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I have the following model:

public class Clip {
    public Guid ClipId { get; set; }
    public IList<StateChange> StateChanges { get; set; }

public class StateChange {
    public string OldState { get; set; }
    public string NewState { get; set; }
    public DateTime ChangedAt { get; set; }

And this is how a query raven:

var now = DateTime.UtcNow;
var since = now.AddSeconds(60);
string state = "some state of interest";
using (var session = docStore.OpenSession()) {
            RavenQueryStatistics stats;
                .Statistics(out stats)
                    p => p.StateChanges.Any(a => (since > a.ChangedAt && a.NewState == state))
                    && !p.StateChanges.Any(a => (a.OldState == state && now > a.ChangedAt)))
            return stats.TotalResults;

I want to get the count for all Clip records that have a (StateChange.CreatedAt before since and NewState is "some state of interest") AND NOT have a (StateChange.CreatedAt before now and OldState is "some state of interest").

While the predicate used above works in linq to object, it doesn't seem to work in linq to raven (i.e. does not return the expected result). I suspect that this is because the expression && !.p.StateChanges.Any.... is never evaluated if the expression on the left-hand side evaluates to true. Is there a way to work around this?

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What do you mean by "Doesn't work"? Is there an error? –  Amiram Korach Dec 5 '12 at 12:50
No, it means that it does not return the expected results, i.e. ignores the right-hand side expression –  Pencho Ilchev Dec 5 '12 at 12:51
How do you know it ignores it? If the first condition is true, it must evaluate the right condition to get the whole condition result. –  Amiram Korach Dec 5 '12 at 13:16
@AmiramKorach yes, this is what it does when you work on a collection of objects. But it is not the case then the predicate is converted into a Lucene query string. –  Pencho Ilchev Dec 5 '12 at 13:35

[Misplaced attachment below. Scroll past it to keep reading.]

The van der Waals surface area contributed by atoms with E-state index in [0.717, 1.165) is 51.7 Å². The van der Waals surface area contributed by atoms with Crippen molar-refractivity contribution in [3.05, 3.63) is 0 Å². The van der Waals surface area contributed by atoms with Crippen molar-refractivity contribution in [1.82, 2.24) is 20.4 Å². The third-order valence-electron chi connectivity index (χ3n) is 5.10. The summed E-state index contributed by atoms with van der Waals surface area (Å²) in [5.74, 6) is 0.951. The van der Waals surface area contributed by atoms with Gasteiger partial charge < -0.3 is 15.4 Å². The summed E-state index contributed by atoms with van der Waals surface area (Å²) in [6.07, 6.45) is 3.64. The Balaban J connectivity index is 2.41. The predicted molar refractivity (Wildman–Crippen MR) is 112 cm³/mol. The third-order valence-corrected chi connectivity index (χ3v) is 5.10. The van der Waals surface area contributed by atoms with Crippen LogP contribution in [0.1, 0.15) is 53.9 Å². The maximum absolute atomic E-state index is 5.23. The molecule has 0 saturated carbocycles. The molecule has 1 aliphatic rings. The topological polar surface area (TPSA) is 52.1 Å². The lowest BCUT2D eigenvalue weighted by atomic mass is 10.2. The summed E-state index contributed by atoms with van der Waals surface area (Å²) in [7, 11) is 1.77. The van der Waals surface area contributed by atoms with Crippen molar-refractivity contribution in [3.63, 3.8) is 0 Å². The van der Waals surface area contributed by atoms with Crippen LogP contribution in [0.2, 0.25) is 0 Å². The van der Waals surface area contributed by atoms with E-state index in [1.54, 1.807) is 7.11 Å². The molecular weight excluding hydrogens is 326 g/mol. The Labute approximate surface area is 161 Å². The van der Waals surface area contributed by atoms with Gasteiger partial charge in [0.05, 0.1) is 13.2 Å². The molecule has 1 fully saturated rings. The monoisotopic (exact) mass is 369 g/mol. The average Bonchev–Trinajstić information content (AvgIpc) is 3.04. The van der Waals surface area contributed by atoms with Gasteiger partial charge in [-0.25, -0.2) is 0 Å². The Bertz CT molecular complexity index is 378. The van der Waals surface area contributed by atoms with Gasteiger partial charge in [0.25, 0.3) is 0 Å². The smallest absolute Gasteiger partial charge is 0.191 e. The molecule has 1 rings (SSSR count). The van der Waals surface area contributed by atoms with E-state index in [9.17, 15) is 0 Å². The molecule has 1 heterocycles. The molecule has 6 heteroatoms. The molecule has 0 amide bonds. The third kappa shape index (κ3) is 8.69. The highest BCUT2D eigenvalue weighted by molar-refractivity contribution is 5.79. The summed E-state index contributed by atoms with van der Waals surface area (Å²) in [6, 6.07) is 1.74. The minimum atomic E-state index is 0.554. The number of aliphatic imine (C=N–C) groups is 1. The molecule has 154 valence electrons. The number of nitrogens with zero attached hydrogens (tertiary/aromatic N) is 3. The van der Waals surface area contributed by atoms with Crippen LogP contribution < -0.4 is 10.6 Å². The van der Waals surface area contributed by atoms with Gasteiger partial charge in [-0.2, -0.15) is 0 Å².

1 Answer 1

up vote 3 down vote accepted

It's not related to the evaluation of conditions. && works just fine.

The problem is that RavenDB doesn't properly handle queries that use .All(...) or !.Any(...). This is due to the way raven's dynamic index engine evaluates your linq statement. It wants to build a separate index entry for each of your StateChange entries, which won't work for operations that need to consider multiple related items, such as the different state changes.

There is an issue already logged for this here. It was closed in build 2151 to throw back a meaningful exception when you try to query in this way. Maybe at some future date they can reassess if there's some way to actually evaluate these types of queries properly instead.


I've been thinking about your challenge, and another related one, and was able to come up with a new technique that will allow you to do this. It will require a static index and lucene query:

public class Clips_ByStateChange : AbstractIndexCreationTask<Clip>
  public Clips_ByStateChange()
    Map = clips =>
          from clip in clips
          select new {
              OldState = clip.StateChanges
                  .Select(x => x.OldState + "|" + x.ChangedAt.ToString("o")),
              NewState = clip.StateChanges
                  .Select(x => x.NewState + "|" + x.ChangedAt.ToString("o"))

var results = session.Advanced.LuceneQuery<Clip, Clips_ByStateChange>()
        "NewState: {{{0}|* TO {0}|{1}}} AND -OldState: {{{0}|* TO {0}|{2}}}",
        state, since.ToString("o"), now.ToString("o")));

Of course, you can still just take statistics on it if that's what you want.

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